Gradually, the words expressed by the 1976 Nobel Prize in Economics, Milton Friedman, that “there is one and only one social responsibility for business: to use its resources and engage in activities designated to increase its profits…” have less resonance among organizations. This is because, contrary to that quote and almost 50 years later, the World Economic Forum published the Davos Manifesto 2020, which states that “a company is more than an economic unit generating wealth. It fulfils human and societal aspirations as part of the broader social system. Performance must be measured only on the return to shareholders, but also on how it achieves its environmental and social objectives”.
In this context and considering that the mining industry in Mexico and worldwide has been accused -justifiably or unjustifiably- of adopting Friedman’s controversial words of focusing only on generating profits and leaving dramatic consequences that, most of the time, are irreversible, it is extremely important that organizations that are part of the said industry know and become familiar with the principles and criteria of “E” (Environmental), “S” (Social) and “G” (Governance). The foregoing, to continue with the tremendous work the aforementioned industry has carried out over the years to destigmatize the mining industry and to continue complying with the Davos Manifesto, including the compliance with the Sustainable Development Goals (SDGs) of the United Nations Organization (UN), among other relevant agreements.
This document, which is part of a series, aims to provide its readers with the necessary tools to navigate in the Mexican mining industry in light of the ESG criteria and principles, delineating the main areas of opportunity for the organizations that are part of said industry and provide them the general tools to act accordingly.
The Mexican Mining Industry
Mexico has traditionally been a mining country and whose origins date even prior to the Spanish conquest. Since then, this productive activity has been an important pillar in the national economy. In 2019 alone, according to the Mexican Mining Chamber, an organization that represents 90% of the mining operation in Mexico -the Mexican mining industry: generated 379,000 direct jobs and 2.2 million indirect jobs; represented 8.1% of the industrial gross domestic product and 2.3% of the national gross domestic product; generated 190,000 million pesos (around 9.5 billion dollars) in economic income, and 17 of the metals produced in Mexico were, each one, in the top 10 places worldwide such as silver, gold, copper, gypsum, zinc, and lead.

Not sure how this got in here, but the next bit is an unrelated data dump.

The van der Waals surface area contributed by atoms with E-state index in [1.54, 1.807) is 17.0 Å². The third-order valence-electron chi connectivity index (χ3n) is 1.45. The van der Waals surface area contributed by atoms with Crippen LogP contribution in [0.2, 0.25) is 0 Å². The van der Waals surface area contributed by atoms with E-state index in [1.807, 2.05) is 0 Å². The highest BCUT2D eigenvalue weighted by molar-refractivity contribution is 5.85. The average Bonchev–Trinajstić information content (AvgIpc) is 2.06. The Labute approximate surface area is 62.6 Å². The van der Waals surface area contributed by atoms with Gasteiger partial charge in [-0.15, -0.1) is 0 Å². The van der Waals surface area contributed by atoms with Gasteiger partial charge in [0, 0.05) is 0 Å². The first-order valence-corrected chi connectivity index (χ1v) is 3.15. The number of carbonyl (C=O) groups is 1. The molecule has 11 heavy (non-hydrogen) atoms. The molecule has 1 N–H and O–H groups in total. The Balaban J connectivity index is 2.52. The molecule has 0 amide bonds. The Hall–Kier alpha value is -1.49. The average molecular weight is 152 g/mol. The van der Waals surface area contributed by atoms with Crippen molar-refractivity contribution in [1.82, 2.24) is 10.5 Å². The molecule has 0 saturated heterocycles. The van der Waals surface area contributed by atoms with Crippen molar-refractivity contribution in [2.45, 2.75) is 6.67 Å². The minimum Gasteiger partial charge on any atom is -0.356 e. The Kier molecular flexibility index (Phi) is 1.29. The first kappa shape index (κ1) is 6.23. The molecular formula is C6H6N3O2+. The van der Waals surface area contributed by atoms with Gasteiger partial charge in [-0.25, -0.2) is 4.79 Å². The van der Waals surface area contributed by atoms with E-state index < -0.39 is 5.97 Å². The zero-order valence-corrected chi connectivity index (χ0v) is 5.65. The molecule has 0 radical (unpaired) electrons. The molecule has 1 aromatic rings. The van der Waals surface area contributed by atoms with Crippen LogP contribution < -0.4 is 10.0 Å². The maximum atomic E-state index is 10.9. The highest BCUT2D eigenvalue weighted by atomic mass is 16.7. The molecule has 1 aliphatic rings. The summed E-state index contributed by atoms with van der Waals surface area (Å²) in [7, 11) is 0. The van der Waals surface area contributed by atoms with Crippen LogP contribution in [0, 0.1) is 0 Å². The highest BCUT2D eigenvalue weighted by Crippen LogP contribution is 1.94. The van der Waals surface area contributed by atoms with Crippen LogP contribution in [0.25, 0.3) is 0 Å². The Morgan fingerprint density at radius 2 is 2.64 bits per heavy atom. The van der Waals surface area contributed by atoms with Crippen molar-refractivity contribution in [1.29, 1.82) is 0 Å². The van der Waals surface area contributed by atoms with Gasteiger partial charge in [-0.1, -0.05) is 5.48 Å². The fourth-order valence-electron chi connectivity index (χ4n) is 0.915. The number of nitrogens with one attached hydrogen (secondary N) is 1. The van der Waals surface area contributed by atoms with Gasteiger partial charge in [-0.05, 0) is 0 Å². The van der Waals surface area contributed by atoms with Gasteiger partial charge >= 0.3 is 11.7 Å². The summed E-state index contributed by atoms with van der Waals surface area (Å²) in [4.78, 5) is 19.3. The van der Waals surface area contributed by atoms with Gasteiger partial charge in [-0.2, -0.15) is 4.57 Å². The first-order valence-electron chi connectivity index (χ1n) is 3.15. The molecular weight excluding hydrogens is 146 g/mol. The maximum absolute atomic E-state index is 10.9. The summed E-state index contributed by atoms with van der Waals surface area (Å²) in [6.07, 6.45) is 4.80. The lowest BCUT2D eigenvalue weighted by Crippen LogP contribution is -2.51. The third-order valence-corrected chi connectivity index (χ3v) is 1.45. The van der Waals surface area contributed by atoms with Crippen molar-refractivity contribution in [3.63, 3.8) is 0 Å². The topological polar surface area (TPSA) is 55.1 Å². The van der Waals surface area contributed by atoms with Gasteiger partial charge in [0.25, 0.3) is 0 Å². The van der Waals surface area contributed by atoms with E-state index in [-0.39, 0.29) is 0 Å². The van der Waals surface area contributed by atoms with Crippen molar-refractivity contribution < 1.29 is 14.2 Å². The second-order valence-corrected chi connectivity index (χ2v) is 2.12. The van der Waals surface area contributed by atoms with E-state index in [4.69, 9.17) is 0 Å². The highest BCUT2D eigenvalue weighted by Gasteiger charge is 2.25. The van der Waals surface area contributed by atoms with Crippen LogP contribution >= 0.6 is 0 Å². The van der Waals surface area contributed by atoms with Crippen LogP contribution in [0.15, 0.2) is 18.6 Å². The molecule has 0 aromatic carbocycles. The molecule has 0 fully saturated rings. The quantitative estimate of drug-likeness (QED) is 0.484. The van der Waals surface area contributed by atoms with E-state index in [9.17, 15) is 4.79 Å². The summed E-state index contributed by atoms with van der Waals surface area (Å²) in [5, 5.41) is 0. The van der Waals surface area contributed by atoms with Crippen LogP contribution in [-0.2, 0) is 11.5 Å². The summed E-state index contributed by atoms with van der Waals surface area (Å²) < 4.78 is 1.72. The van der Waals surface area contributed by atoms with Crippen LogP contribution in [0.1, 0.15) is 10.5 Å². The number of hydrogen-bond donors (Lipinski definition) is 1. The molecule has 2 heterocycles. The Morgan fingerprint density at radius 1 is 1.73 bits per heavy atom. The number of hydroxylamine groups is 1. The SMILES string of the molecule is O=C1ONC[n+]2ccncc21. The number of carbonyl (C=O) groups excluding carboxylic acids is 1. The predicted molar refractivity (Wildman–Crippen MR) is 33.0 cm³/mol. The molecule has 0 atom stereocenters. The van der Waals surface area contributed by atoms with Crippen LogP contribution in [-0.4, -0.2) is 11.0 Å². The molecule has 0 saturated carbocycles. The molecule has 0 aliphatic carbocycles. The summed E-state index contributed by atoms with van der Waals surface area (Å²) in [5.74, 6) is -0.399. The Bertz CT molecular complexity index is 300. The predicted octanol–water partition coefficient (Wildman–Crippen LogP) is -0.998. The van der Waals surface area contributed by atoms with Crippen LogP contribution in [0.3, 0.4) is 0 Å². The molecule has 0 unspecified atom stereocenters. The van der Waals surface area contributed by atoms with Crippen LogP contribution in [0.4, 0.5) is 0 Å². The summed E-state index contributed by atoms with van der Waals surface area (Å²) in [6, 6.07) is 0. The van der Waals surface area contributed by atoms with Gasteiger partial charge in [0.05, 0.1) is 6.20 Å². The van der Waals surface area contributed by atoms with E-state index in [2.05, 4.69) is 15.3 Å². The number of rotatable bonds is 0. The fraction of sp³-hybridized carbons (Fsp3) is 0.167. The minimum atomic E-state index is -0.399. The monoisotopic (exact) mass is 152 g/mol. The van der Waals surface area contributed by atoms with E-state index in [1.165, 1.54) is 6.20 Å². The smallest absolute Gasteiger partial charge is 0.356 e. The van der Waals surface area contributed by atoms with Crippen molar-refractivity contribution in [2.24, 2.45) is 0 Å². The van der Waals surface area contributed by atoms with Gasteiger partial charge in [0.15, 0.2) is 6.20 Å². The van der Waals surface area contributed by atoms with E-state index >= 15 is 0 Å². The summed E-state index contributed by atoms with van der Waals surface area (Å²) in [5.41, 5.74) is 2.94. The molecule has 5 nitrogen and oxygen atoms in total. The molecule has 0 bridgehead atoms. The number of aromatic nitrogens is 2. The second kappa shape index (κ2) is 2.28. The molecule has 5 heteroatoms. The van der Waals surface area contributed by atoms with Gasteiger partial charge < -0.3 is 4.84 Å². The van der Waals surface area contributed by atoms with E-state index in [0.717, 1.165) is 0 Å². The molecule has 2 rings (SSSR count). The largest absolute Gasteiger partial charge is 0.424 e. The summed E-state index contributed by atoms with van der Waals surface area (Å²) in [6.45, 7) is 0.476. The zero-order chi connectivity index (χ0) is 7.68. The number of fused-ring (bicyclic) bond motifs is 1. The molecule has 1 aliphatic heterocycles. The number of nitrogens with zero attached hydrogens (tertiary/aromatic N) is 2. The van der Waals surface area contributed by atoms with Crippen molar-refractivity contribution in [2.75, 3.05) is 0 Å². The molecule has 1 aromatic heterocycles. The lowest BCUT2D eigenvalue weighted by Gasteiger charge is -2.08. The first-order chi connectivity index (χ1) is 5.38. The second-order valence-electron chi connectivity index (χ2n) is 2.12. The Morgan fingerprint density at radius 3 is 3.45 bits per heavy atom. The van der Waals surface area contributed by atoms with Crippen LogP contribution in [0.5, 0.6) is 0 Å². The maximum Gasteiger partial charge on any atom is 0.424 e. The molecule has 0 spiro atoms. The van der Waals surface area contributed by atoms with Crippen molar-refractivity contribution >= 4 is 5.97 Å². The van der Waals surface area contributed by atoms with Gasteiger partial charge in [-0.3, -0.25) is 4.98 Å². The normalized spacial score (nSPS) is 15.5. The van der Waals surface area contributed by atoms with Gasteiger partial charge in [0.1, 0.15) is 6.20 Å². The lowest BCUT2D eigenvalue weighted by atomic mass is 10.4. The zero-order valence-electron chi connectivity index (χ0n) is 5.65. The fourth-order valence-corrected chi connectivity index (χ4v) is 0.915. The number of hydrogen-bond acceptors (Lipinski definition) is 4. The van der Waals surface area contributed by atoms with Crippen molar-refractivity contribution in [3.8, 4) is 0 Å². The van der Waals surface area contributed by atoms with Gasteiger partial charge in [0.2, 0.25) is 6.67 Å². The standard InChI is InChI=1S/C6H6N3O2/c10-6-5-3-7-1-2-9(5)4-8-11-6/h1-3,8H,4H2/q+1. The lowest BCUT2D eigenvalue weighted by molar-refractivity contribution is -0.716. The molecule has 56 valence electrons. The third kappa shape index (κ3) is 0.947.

Environmental, Social and Governance
From an investor’s perspective, the ESG criteria and principles provide a set of environmental, social, and corporate governance rules that are taken into consideration during the investment decision-making process. This analysis process includes, in addition to the traditional elements of financial profitability, a criteria of positive and negative impacts that are valued to determine the viability of investment in certain assets or companies. The correct implementation of these criteria and principles translates into aspects such as operational efficiency, brand equity, cost of capital and risk management and, therefore, they are increasingly important in the process of analyzing and evaluating an investment opportunity.